Dr. Charmeka Newton, known as Dr. Char, originally wanted to become a journalist so she took communication and writing courses. However, while she was taking these courses, she also took some psychology classes and found that psychology matched her personality more than communication, so she ended up earning her bachelor's degree in psychology and communication. She recalls, “I think the thing that really sparked my interest [in psychology] was the ability to help people and to make an impact on individuals’ lives.” She followed that interest and passion by attending Penn State University for her master’s degree in Community Psychology & Social Change then followed up by attending Western Michigan University for her PhD in Counseling Psychology. In this podcast, Dr. Char shares her academic and professional journey and shares the experiences and mentors who helped her find her niche in the field of psychology. She has always loved counseling and psychology, so she knew early on in her career that she wanted to open her own private practice. However, she also realized that she loves teaching and supervising psychology students. She started her own practice, Legacy Mental Health, in Lansing, MI in 2014 and still maintains a case load of clients. Dr. Char is also a Clinical Assistant Professor at the University of North Dakota and enjoys teaching full-time. She states, “I’m able to supervise people through UND and supervise people through my practice so it was like right now I feel like this is probably the most satisfying time in my career because I found that niche. I found where I, you know, where my passions are, which are teaching supervision, multicultural work, and that’s just it, just feels really good when the work you do brings you joy.” If you are not sure about which area or branch of psychology to focus on, Dr. Char shares practical advice regarding finding your own niche. For example, in addition to reaching out to people who are doing research in the area in which you are interested, Dr. Char also recommends that you “start networking, start connecting with individuals so that you can begin to distinguish between the various areas of psychology and things you can do within the profession.” She also suggests “joining professional networks” and “student-based organizations” through organizations such as the American Psychological Association (APA) and other local and regional associations. She states, “connecting with professionals in the field that can also help you kind of find your niche and also develop yourself as a, you know, as a professional.” Dr. Char also shares how her nickname was “Safe Char” until she took a risk and did private practice and teaching full-time and UND. She discusses some of the challenges in taking this risk and provides advice to those who want to open their own private practice. Dr. Char also discusses the stigma around mental health, especially for African Americans and Black Americans. She states, “when we look at the research, we know that it takes African Americans and Black populations longer to enter into treatment and then once they enter in like their retention rate is much lower than white Americans.” She then shares how people and practitioners can overcome, and even change, this stigma. When asked what she loves most about her job, she responded “One of the things I love most is that I’m able to do stuff that can impact individuals, right, and so being able to like write a book and to know that people have been giving us good feedback…and it’s making the impact like that, to me, is the thing I love most.” You can hear more about her new book Black Lives Are Beautiful: 50 Tools to Heal from Trauma and Promote Positive Racial Identity around the 30-minute mark in the podcast interview. Near the end of the podcast discussion, she shares her favorite principle and admits that she loves basketball and LeBron James and says, “I always tell people,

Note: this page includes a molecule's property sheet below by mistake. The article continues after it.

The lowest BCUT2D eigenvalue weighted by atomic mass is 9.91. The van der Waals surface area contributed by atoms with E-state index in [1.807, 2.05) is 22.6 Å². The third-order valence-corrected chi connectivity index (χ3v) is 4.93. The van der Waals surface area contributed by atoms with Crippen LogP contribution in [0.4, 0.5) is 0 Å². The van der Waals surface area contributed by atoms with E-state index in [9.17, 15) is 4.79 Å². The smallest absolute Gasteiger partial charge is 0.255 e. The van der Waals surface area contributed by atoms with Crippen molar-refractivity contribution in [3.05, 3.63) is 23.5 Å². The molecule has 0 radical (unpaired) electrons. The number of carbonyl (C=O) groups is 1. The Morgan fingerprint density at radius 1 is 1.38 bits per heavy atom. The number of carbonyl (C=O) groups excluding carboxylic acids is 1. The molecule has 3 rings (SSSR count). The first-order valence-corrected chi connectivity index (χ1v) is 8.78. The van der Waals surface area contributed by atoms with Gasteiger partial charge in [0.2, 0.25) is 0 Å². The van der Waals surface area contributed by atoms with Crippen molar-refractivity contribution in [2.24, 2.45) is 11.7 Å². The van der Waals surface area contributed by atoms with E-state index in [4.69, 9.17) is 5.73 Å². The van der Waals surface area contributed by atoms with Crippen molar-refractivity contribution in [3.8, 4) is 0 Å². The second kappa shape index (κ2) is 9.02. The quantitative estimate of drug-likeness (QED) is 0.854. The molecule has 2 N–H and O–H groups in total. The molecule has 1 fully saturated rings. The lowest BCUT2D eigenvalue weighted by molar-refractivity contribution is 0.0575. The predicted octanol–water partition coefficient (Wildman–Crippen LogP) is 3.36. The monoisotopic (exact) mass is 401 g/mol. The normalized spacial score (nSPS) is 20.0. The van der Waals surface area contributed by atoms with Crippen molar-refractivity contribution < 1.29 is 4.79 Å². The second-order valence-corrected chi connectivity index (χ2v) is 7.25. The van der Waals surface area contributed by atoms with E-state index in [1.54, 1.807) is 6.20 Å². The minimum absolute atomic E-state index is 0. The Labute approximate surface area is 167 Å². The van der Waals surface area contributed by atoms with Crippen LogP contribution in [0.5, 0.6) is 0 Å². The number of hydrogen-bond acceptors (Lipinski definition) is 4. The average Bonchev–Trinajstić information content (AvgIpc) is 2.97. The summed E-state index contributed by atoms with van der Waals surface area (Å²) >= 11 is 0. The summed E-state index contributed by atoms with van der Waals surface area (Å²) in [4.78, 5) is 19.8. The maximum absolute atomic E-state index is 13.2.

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50: Lisa Strohman, PhD, JD – Psychologist, Attorney, Author, Speaker, and Technology Wellness Expert Shares her Journey, Advice, and New Book Phone Alone

Dr. Lisa Strohman is a licensed psychologist, attorney, author, and speaker. She is known for her work, advocacy, and education around mental wellness as it relates to our digital lives and is an international expert on the intersection of mental health and technology use. She earned her Bachelor of Arts degree in Psychology from the University of California, Davis where she graduated Magna Cum Laude. She later earned a PhD and JD by completing a joint integrated program in Law and Psychology at Villanova and Drexel University. Dr. Strohman is the founder/CEO of the Digital Citizen Academy (DCA) and the president of the DCA Foundation. In this podcast, we review her academic and professional journey, learn more about the DC Academy and its Foundation, and discuss her new book Phone Alone. Dr. Strohman grew up as a country girl who loved being outside with the animals. She originally wanted to go into medicine but realized that it wasn’t for her after her experience dissecting live animals in a lab. She had a psychology professor that she “absolutely adored” and found that psychology “felt natural” and easy for her so she shifted her focus to the field of psychology as she loved studying how the brain works and how individuals interact with each other and the world around them. In addition to her academic studies in clinical psychology and law, she worked as a visiting scholar with the profiling unit at the FBI, worked with law enforcement internet crimes units, and completed her dissertation in cooperation with the National Center for Missing and Exploited Children and the FBI. As a result of these experiences, she became passionate about helping prevent and educate students, parents, and educators on issues related to technology use and overuse. She states “DCA was really created out of a social need for what I saw as a clinical psychologist.” Dr. Strohman also has her own private practice but wanted to do more. She shares “I can only do and help one person at a time in an office. But DCA was really built out of my passion for families and kids that were struggling with self-harm and bullying, and the things that were happening online.” She discusses the DC Academy and the DCA Foundation and its goals. Dr. Strohman shares her advice with those interested in the field of psychology. She shares “if you have that calling in yourself, clinical psychology is really focusing on ‘I want to deal with individuals and help them through therapeutic measures.’” She also believes that it is important to be very empathetic as a therapist and shares her thoughts on the future of mental health and technology. Dr. Strohman has authored multiple books including Unplug: Raising Kids In a Technology Addicted World (2015), Digital Distress: Growing Up Online (2021), and Phone Alone (2022). She discusses her most recent book and shares how she stays up to date with the latest research and developments in the field of psychology and technology including following Jean Twenge and setting herself up to receive alerts on social media, addiction technology, and problematic internet use. Near the end of our discussion, Dr. Strohman states, “To me, it’s such a gift to be in this field and I think it’s an honorable field to be in and understand the magnitude of the power that you have in that and use that wisely and use it for good and with a full heart. Because I think that if you can do that, you will change the world in many ways over in this field.” Connect with Dr. Lisa Strohman: Twitter | Facebook | Linkedin | InstagramConnect with the Show: Twitter | Facebook | LinkedIn Interests and Specializations Dr. Lisa Strohman specializes in developing curriculum to provide education and programs that address challenges children are facing daily through technology. She is known for her education and advocacy around mental health and technology wellness.